Anyway, (and this is parable time, for real) as far as Uma's speech therapy goes, I kinda feel like Uma's at the beginning of walking those last six blocks home. They are LONG blocks she still has to walk down—-who knows how long it will take for her to get all of her words back-—it's probably going to take a really long time. But every day she moves a couple inches forward. The thing is, she seems to comprehend everything that's going INTO her brain, but her words need to find new pathways to GET OUT, so it's kind of like she's learning how to speak again one word at a time. Which is tough, and grueling, and frustrating. But eventually she IS going to have all of her words back. I know she is. She's just gotta keep moving forward in these little intervals, and eventually she'll be "home" again, in every sense of the word.

Thank you for all of your continued love and prayers and good thoughts for her.

Here's JOHN'S LATEST UPDATE...(5/6/07):

hello everyone,

it's been a long, long time since last i wrote. in an
explanation of why i haven't sent an update in so long
i can start by saying that i now have an entirely
differnt brand of respect for my mother and father.
as the person who gets the therapists, sets the
schedule, sets the alarm, makes the breakfast, helps
dress her, gets her to the therapists, makes lunch,
does the laundry, the dishes, makes dinner, helps in
the shower, makes music on the side to pay the bills,
and gets her medication ready, i now see a little bit
of what it must of been like for my mom and dad who
both had full time jobs and took care of us three
kids. this is love on a different level. it's love
in action and it has left little time for words (or
anything else) lately.

we've been out of rancho los amigos national
rehabilitation center in downey for about 2 and a half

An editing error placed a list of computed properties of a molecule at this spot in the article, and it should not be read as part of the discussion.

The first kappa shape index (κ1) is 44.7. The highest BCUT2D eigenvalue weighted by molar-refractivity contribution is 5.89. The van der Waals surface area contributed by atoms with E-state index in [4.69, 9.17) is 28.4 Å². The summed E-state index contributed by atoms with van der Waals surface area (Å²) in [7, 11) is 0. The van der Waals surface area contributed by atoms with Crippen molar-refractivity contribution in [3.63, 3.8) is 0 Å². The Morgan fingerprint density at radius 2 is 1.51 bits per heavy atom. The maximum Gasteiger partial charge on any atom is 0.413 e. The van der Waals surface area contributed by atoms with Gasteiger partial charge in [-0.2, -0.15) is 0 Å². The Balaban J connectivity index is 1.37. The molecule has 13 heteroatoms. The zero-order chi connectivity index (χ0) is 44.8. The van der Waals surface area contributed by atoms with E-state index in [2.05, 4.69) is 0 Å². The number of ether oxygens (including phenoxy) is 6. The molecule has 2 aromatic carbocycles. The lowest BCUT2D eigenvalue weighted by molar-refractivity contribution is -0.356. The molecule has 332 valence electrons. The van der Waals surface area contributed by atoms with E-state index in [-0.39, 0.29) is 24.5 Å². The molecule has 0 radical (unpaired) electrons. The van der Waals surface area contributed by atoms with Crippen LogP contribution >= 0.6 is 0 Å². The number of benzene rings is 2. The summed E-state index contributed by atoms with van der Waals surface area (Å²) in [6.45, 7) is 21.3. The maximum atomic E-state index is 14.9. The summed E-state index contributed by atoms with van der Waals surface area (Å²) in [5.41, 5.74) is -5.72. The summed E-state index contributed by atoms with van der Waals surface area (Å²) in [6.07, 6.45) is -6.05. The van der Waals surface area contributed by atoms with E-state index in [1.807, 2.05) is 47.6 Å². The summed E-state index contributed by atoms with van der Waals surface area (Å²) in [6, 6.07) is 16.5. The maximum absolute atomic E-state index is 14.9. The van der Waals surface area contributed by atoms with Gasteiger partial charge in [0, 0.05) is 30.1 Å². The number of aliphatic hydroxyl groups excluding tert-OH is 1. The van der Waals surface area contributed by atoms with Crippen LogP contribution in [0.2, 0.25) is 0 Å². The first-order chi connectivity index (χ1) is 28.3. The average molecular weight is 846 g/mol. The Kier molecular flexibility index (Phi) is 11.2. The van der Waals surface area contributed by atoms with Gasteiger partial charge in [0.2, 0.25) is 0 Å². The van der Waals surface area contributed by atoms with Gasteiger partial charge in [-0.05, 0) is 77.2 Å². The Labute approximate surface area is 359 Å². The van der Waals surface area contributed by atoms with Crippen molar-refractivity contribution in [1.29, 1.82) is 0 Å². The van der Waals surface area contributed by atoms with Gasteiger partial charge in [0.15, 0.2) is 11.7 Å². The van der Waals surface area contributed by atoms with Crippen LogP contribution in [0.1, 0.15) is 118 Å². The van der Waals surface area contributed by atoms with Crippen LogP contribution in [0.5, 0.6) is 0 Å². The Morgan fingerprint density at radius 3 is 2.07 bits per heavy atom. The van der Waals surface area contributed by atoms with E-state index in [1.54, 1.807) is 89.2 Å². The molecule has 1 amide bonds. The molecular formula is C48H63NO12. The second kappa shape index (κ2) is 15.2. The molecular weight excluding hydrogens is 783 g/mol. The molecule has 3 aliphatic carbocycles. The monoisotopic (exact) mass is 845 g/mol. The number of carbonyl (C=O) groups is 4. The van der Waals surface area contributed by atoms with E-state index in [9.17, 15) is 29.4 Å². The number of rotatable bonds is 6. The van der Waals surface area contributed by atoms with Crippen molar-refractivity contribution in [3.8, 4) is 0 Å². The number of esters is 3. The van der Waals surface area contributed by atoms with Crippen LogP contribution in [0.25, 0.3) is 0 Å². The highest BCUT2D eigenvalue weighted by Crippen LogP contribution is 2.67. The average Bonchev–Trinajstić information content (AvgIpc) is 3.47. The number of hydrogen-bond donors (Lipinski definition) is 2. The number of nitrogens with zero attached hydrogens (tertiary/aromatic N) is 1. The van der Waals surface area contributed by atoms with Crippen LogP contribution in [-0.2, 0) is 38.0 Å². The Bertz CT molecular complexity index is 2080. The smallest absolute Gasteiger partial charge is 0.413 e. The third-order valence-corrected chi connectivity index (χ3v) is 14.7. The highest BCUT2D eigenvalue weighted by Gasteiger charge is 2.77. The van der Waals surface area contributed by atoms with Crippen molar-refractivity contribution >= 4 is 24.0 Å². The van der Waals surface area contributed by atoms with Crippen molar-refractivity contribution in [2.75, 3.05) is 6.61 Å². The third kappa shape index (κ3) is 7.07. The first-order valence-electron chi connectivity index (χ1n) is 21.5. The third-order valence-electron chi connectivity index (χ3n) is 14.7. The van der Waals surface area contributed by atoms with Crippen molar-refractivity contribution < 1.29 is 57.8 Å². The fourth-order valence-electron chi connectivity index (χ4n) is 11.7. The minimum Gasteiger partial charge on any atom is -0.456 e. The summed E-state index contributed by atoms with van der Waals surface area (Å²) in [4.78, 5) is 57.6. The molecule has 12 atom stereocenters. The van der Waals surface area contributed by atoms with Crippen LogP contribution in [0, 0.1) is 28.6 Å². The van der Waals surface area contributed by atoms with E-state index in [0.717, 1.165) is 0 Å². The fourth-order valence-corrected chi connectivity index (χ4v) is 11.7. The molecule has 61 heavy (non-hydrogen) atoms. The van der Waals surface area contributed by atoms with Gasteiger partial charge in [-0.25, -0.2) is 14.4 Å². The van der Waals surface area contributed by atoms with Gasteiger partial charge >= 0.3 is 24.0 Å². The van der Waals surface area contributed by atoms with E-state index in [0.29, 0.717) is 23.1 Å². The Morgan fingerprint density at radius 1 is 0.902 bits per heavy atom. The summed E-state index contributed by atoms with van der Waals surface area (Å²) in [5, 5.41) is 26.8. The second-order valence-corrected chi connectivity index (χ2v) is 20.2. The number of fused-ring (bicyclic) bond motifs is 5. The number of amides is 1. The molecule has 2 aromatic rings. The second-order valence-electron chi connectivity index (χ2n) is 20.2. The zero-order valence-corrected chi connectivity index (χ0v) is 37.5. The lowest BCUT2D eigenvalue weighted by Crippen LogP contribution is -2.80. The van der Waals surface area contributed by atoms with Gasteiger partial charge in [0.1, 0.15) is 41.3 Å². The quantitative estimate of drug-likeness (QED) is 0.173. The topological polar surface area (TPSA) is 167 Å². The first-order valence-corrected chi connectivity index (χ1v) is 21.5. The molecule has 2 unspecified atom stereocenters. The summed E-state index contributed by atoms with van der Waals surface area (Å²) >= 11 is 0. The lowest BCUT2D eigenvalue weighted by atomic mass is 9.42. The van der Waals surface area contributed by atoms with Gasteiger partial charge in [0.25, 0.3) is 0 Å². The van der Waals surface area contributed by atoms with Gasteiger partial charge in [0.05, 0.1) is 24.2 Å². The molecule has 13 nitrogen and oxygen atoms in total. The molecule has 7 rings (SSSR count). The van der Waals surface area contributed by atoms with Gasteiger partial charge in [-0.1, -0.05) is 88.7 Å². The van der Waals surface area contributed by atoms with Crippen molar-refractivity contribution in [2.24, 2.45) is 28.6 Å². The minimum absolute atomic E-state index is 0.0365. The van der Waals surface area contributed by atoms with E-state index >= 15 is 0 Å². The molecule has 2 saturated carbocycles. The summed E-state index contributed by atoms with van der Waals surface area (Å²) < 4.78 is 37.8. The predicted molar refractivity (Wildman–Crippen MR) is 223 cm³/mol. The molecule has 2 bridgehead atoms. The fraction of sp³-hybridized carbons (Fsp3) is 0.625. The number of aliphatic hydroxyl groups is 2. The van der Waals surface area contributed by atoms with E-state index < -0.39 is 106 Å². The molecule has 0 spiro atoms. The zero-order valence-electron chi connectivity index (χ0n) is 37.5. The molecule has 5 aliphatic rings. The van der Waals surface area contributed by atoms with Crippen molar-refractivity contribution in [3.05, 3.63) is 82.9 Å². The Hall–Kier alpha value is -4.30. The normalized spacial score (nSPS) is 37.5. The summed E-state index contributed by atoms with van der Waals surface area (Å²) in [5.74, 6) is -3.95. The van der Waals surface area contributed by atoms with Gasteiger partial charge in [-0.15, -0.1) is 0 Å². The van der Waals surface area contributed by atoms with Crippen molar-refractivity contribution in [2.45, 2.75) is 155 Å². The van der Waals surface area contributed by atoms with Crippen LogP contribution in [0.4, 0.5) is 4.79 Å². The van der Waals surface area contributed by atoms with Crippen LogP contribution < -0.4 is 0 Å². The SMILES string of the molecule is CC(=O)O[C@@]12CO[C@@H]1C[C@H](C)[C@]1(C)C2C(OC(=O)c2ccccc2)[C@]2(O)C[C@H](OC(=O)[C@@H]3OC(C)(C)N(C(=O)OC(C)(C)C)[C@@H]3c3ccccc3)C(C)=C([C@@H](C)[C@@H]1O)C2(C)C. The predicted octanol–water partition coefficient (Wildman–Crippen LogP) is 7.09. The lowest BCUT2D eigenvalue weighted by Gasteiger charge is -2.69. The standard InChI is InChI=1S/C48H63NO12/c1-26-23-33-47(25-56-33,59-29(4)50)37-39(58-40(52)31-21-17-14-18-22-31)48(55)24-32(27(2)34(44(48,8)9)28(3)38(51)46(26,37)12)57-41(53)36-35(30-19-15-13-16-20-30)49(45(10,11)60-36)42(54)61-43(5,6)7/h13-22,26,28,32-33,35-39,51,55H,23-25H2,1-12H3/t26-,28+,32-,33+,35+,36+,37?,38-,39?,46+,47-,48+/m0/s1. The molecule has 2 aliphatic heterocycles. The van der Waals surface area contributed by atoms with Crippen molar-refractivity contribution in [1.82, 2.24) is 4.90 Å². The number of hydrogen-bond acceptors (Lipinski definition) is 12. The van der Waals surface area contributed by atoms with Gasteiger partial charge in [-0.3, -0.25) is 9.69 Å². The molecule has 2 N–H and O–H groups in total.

weeks. of the many things she can do now that she
couldn't do then are - reach down and pick up things
from the floor, carry dishes back into the kitchen,
get things into and out of the frig, wash some of her
dishes, put toast in the toaster, answer her cell
phone and have limited conversations, change the
channel on the tv, walk up the stairs without dragging
her right foot on the lip of the stair.....etc.
there are almost too many things to tell about.
there seemed to have been a plateau upon getting home
but that turns out not to be true.

to have seen her go, literally, from not even seeing
me to walking out of rancho with a cane on her way to
her first in 'n out burger in months marked a
progression of amazing speed. but now the progress is
measured differently. whereas she has been able to
ambulate with both legs, now she is working on the
finer details of what walking means. she must
reconnect with the muscles that her brain has
forgotten about. this is a deeper level of brain
activity than the gross movements we saw at rancho.

just about everyday she says something, some word that
she didn't say before.

usually she can move her fingers on her right hand a
little each day.

i honestly don't remember how this differs from the
last email i wrote but the difference for me is that
she is more 'there', more aware and present each day.
we were walking back from dinner tonight (!) and i was
checking in with her about how best to spend the
fundraising money on her recovery. a few minutes later
a fellow musician friend of mine named ken lasaine
was walking towards us. we greeted each other,
exchanged some words and moved on. i told uma, again,
about the fund raiser and emails and life-changing
activity people have undergone learning about
her....and i mentioned that he, ken, had donated to
her fund. well, THIS time it finally hit home with
her just how much has taken place in this regard. she
just kept on saying, 'wow!' almost until we got home.
she was truly amazed and overwhelmed by this. the
thing is, i have told her about this on numerous
occasions but never has she reacted this way to the
news. she is amazed. she is overwhelmed. she
understand what you all have done for her.

we have hired two out of probably only 7 physical
therapists in southern california who not only have
doctorate degrees in the field but who are also
neurologically certified. since the gap in time
between rancho's in- and out-patient programs was so
wide, we have so far, decided to pay for pt and st at